Mar. 18, 2004 Inspector General Steven van Beverhoudt, who has been trying to obtain peace-officer status for investigators in his office, received a show of support Thursday in a letter written by Police Commissioner Elton Lewis to Gov. Charles W. Turnbull.
In the letter, Lewis says he would "welcome any entity with half the level of expertise, integrity and commitment that the Inspector General's office can bring to the V. I. law enforcement community." Lewis then strongly urged Turnbull to sign legislation granting peace-officer status to the IG investigators.
In late February, the Legislature unanimously passed a bill granting the requested status to IG investigators, but Turnbull, who is out of the territory, has yet to sign it. The bill has, in fact, not yet reached the governor's desk, according to legislative sources. The legislation traveled a long and bumpy road before reaching the full Senate. (See "Inspector General makes familiar requests".)
"It is imperative that this investigative unit be vested with the authority to execute warrants, swear to affidavits, and effect arrests in order to efficiently fulfill its statutory responsibilities," Lewis said.
The commissioner said it is his position that the investigators be given peace-officer status, since "their authority must be commensurate with the level of responsibility for effective execution of their duties."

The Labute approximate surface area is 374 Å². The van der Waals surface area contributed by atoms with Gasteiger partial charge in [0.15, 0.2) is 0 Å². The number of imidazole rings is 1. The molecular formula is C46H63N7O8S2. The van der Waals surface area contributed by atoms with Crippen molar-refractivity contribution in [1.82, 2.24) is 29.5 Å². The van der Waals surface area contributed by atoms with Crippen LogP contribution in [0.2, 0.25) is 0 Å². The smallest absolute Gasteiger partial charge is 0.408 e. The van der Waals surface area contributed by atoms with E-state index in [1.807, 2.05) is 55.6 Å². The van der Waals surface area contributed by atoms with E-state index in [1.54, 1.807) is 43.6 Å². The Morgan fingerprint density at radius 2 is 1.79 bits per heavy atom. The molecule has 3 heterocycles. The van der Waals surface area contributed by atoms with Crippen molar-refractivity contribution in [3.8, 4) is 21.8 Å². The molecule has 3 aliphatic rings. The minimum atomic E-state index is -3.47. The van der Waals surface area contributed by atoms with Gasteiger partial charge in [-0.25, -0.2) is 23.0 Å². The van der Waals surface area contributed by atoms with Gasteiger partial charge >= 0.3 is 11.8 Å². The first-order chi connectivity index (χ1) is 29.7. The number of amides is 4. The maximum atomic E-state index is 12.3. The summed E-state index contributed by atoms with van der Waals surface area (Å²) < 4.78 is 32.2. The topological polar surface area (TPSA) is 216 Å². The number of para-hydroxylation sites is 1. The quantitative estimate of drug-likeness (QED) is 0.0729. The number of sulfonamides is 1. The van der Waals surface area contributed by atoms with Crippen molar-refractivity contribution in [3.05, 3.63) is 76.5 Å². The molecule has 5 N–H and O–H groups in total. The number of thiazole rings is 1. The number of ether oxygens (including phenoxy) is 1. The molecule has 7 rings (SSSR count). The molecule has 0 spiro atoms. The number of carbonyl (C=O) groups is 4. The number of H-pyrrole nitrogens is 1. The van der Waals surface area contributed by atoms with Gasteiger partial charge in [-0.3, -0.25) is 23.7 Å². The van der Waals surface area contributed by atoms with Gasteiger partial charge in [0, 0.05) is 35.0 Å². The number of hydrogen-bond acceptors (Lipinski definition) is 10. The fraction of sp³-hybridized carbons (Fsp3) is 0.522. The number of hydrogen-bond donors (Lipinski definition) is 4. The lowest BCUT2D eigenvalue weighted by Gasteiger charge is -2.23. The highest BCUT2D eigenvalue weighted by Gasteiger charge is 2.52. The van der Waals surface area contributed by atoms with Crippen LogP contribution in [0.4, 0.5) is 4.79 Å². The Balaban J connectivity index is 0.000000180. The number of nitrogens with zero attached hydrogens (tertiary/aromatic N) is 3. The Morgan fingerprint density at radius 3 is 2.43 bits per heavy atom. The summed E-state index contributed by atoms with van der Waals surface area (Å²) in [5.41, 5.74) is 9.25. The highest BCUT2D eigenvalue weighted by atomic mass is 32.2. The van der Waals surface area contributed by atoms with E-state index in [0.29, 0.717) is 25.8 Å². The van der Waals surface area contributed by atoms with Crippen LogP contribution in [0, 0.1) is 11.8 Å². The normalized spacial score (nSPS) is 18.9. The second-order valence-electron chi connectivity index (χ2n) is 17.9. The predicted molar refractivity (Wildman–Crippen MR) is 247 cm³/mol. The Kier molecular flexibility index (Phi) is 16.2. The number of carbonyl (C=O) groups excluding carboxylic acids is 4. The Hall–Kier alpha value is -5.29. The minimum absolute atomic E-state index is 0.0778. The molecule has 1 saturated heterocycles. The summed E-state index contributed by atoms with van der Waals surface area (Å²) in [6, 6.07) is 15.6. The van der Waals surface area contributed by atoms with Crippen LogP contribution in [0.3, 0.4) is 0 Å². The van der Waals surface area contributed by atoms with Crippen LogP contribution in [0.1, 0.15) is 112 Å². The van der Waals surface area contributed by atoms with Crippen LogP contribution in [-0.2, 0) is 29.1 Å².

He told the governor, "The position of Inspector General, criminal analysts, financial investigators, white-collar forensic examiners and investigative accountants are sworn positions everywhere else under the U.S. flag."
Lewis then urged Turnbull to "grant the employees the authority to do their jobs and cut out the middlemen (other agencies such as the Police Department and Department of Justice). It is important the IG's office not be tethered to suggest even the slightest possibility of external manipulation of their investigative process."
Lewis continued, "Furthermore, the sensitive nature of the financial and procedural investigations performed by this office demand confidentiality and impartiality." He added that peace-officer status would enable the investigators to access the FBI National Crime Information Center, where they would be permitted to query the national crime database without seeking the aid of the Police Department or other agencies — something van Beverhoudt has pointed out many times in legislative hearings.
The commissioner said, "The Inspector General's office is well respected in all circles of this community and is clearly recognized by federal authorities as being above board." He told the governor that he has worked closely with the IG's office for years conducting joint investigations. "Consequently," he said, "I can attest to the integrity and standards of this office."
In closing, Lewis told the governor, "I passionately urge you to support this important legislation."
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